So Many Names; A Gracious Invitation

Resource Scripture Passage: Nehemiah 12, in the current Thoughtful Study Series

Reading some portions of the Hebrew Bible—the Old Testament—may leave you wondering, “Why are so many historical details considered sufficiently important to be included as holy writ?” This is a great question. Thanks for asking. 

The expansive range of Scripture’s teaching moves from the creation account to redemption’s climactic scenes—yes, from Genesis to Revelation (2 Timothy 3:16-17). There are thousands of details! I sure hope there’s not a test.

Additionally, throughout Scripture’s historical record the Messiah is central. Though some might disagree (which is their privilege) disciples believe Jesus remains the premier personality of Scripture. (There is a see-further reference in the Life Application section of this post.)

The three indicators noted below help me make sense of times when Scripture lists details like names (but also more than names) which do not sound like anyone in my neighborhood (North America). Thankfully, God is not limited by geography to the North American continent.

Indicator One—Nehemiah 12 draws attention to God’s people as individuals. These names, though unknown and possibly challenging to pronounce, are the names of real people. You may recall (or check it out again) the blog posting for Nehemiah 3 of August 18, 2020 and the article by Jen Wilkin mentioned there. It is a solid reference.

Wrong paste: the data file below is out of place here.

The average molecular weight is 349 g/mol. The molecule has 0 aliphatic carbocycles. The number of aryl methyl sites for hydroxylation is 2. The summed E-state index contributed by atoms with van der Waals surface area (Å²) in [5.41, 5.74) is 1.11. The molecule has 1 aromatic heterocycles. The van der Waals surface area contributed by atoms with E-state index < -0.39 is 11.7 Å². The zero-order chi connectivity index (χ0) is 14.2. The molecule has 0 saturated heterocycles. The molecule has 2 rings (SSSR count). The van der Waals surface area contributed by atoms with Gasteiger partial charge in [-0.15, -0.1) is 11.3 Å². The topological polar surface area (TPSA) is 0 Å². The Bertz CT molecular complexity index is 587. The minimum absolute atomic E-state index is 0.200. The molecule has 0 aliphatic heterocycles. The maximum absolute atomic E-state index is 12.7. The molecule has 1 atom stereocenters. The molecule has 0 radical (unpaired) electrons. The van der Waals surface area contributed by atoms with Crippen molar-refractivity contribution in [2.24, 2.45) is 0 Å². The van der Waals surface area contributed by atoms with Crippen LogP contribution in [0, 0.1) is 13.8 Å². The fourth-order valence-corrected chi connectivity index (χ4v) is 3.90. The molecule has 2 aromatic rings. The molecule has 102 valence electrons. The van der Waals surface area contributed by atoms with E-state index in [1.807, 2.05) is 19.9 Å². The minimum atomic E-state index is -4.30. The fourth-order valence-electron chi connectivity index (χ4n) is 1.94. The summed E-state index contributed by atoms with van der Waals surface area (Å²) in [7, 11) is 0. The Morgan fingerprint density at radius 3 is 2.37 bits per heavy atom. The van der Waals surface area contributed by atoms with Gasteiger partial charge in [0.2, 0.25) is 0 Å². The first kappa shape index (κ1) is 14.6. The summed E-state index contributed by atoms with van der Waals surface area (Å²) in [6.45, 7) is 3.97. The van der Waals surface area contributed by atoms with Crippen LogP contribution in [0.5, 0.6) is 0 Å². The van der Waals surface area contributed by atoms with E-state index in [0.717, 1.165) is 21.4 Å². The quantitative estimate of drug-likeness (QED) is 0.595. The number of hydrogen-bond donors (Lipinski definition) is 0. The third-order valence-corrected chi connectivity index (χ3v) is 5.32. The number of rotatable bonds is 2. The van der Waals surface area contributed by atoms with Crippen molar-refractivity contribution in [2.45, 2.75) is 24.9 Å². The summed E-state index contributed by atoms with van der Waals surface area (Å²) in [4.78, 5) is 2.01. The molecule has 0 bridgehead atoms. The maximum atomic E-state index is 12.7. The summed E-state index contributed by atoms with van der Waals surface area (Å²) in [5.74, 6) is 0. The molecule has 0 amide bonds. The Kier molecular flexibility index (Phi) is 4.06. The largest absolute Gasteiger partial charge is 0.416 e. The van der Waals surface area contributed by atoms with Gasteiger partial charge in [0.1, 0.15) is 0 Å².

Indicator Two—notice the presence of the priests in Nehemiah 12. Scripture does not here expound on their role. Checking a Bible encyclopedia will help you in your understanding, if this is new awareness for you. Nehemiah’s book has not primarily been about rebuilding a city but about responding to God’s gracious invitation of returning to life as His people. This makes Nehemiah’s account sound like Jesus’ story of the Prodigal Son—Luke 15:11-32.

Indicator Three—there is at least one group within the list of names of Nehemiah 12 who held another significant task—these individuals were to lead the songs of thanksgiving. Nehemiah 12 affirms:  “…the Levites: Jeshua, Binnui, Kadmiel, Sherebiah, Judah, and Mattaniah, who with his brothers was in charge of the songs of thanksgiving” (Nehemiah 12:8).  

Life Application  

  • Given the three indicators mentioned above, what do you make of Nehemiah 12?
  • The see-further reference: The New Testament letter of Hebrews, chapter 4, verses 14-16 identifies Jesus as “…our great high priest.” Do you find a connection from the Old Testament to the role taken by Jesus?

Published by Andrew Simkins

Dr. Andrew Simkins provides spiritual direction for individuals and small groups through the regular blog posts found on this site. He resides in northwest Indiana with his beloved, along with nearby children and grandchildren who are the adornment of his life.

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